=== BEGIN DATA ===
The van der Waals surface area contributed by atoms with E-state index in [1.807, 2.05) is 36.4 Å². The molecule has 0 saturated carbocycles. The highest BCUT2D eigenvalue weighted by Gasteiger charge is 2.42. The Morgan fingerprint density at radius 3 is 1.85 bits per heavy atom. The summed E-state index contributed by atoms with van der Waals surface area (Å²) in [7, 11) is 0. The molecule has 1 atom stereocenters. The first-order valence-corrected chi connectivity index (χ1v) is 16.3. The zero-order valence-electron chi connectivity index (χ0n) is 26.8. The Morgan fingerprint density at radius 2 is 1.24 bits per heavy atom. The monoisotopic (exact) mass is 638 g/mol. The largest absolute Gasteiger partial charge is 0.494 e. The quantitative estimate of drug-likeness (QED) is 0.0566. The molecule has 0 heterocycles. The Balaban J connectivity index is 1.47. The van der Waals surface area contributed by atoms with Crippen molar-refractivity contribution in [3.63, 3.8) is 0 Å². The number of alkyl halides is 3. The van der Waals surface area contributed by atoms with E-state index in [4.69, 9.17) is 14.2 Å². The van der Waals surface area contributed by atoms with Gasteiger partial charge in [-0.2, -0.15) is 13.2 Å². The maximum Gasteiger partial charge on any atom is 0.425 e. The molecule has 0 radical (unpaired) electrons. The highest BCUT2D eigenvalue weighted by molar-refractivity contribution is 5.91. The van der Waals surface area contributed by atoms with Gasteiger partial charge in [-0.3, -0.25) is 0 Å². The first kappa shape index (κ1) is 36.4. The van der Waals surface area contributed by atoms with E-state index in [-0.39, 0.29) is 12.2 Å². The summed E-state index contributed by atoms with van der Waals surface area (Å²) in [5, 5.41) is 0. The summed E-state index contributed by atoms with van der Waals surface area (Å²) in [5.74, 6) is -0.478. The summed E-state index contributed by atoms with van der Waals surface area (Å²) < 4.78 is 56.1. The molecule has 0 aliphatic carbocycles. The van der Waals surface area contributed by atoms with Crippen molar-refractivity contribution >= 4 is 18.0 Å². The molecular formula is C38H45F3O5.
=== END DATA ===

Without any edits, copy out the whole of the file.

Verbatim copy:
The van der Waals surface area contributed by atoms with E-state index in [1.807, 2.05) is 36.4 Å². The molecule has 0 saturated carbocycles. The highest BCUT2D eigenvalue weighted by Gasteiger charge is 2.42. The Morgan fingerprint density at radius 3 is 1.85 bits per heavy atom. The summed E-state index contributed by atoms with van der Waals surface area (Å²) in [7, 11) is 0. The molecule has 1 atom stereocenters. The first-order valence-corrected chi connectivity index (χ1v) is 16.3. The zero-order valence-electron chi connectivity index (χ0n) is 26.8. The Morgan fingerprint density at radius 2 is 1.24 bits per heavy atom. The monoisotopic (exact) mass is 638 g/mol. The largest absolute Gasteiger partial charge is 0.494 e. The quantitative estimate of drug-likeness (QED) is 0.0566. The molecule has 0 heterocycles. The Balaban J connectivity index is 1.47. The van der Waals surface area contributed by atoms with Crippen molar-refractivity contribution in [3.63, 3.8) is 0 Å². The number of alkyl halides is 3. The van der Waals surface area contributed by atoms with E-state index in [4.69, 9.17) is 14.2 Å². The van der Waals surface area contributed by atoms with Gasteiger partial charge in [-0.2, -0.15) is 13.2 Å². The maximum Gasteiger partial charge on any atom is 0.425 e. The molecule has 0 radical (unpaired) electrons. The highest BCUT2D eigenvalue weighted by molar-refractivity contribution is 5.91. The van der Waals surface area contributed by atoms with Gasteiger partial charge in [-0.3, -0.25) is 0 Å². The first kappa shape index (κ1) is 36.4. The van der Waals surface area contributed by atoms with E-state index in [-0.39, 0.29) is 12.2 Å². The summed E-state index contributed by atoms with van der Waals surface area (Å²) in [5, 5.41) is 0. The summed E-state index contributed by atoms with van der Waals surface area (Å²) in [5.74, 6) is -0.478. The summed E-state index contributed by atoms with van der Waals surface area (Å²) < 4.78 is 56.1. The molecule has 0 aliphatic carbocycles. The van der Waals surface area contributed by atoms with Crippen molar-refractivity contribution >= 4 is 18.0 Å². The molecular formula is C38H45F3O5.